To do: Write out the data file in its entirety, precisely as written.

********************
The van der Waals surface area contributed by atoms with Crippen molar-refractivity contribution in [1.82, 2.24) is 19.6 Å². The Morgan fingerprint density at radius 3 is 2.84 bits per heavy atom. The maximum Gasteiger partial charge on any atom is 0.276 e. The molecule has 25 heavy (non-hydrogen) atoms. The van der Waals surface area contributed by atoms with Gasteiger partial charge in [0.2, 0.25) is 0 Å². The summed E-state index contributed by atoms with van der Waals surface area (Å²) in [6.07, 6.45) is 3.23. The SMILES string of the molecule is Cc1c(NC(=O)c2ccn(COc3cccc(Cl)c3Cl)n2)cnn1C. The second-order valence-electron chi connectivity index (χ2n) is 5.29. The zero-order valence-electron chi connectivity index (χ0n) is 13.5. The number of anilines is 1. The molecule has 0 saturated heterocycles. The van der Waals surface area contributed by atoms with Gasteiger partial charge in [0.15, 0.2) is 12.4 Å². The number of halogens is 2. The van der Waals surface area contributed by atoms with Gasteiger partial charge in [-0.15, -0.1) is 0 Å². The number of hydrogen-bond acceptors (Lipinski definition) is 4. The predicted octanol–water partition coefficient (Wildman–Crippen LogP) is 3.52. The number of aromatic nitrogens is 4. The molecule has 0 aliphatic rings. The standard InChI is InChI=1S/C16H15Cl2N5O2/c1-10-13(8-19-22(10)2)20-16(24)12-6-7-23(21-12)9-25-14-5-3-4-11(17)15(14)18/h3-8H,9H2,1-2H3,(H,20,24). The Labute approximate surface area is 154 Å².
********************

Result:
The van der Waals surface area contributed by atoms with Crippen molar-refractivity contribution in [1.82, 2.24) is 19.6 Å². The Morgan fingerprint density at radius 3 is 2.84 bits per heavy atom. The maximum Gasteiger partial charge on any atom is 0.276 e. The molecule has 25 heavy (non-hydrogen) atoms. The van der Waals surface area contributed by atoms with Gasteiger partial charge in [0.2, 0.25) is 0 Å². The summed E-state index contributed by atoms with van der Waals surface area (Å²) in [6.07, 6.45) is 3.23. The SMILES string of the molecule is Cc1c(NC(=O)c2ccn(COc3cccc(Cl)c3Cl)n2)cnn1C. The second-order valence-electron chi connectivity index (χ2n) is 5.29. The zero-order valence-electron chi connectivity index (χ0n) is 13.5. The number of anilines is 1. The molecule has 0 saturated heterocycles. The van der Waals surface area contributed by atoms with Gasteiger partial charge in [0.15, 0.2) is 12.4 Å². The number of halogens is 2. The van der Waals surface area contributed by atoms with Gasteiger partial charge in [-0.15, -0.1) is 0 Å². The number of hydrogen-bond acceptors (Lipinski definition) is 4. The predicted octanol–water partition coefficient (Wildman–Crippen LogP) is 3.52. The number of aromatic nitrogens is 4. The molecule has 0 aliphatic rings. The standard InChI is InChI=1S/C16H15Cl2N5O2/c1-10-13(8-19-22(10)2)20-16(24)12-6-7-23(21-12)9-25-14-5-3-4-11(17)15(14)18/h3-8H,9H2,1-2H3,(H,20,24). The Labute approximate surface area is 154 Å².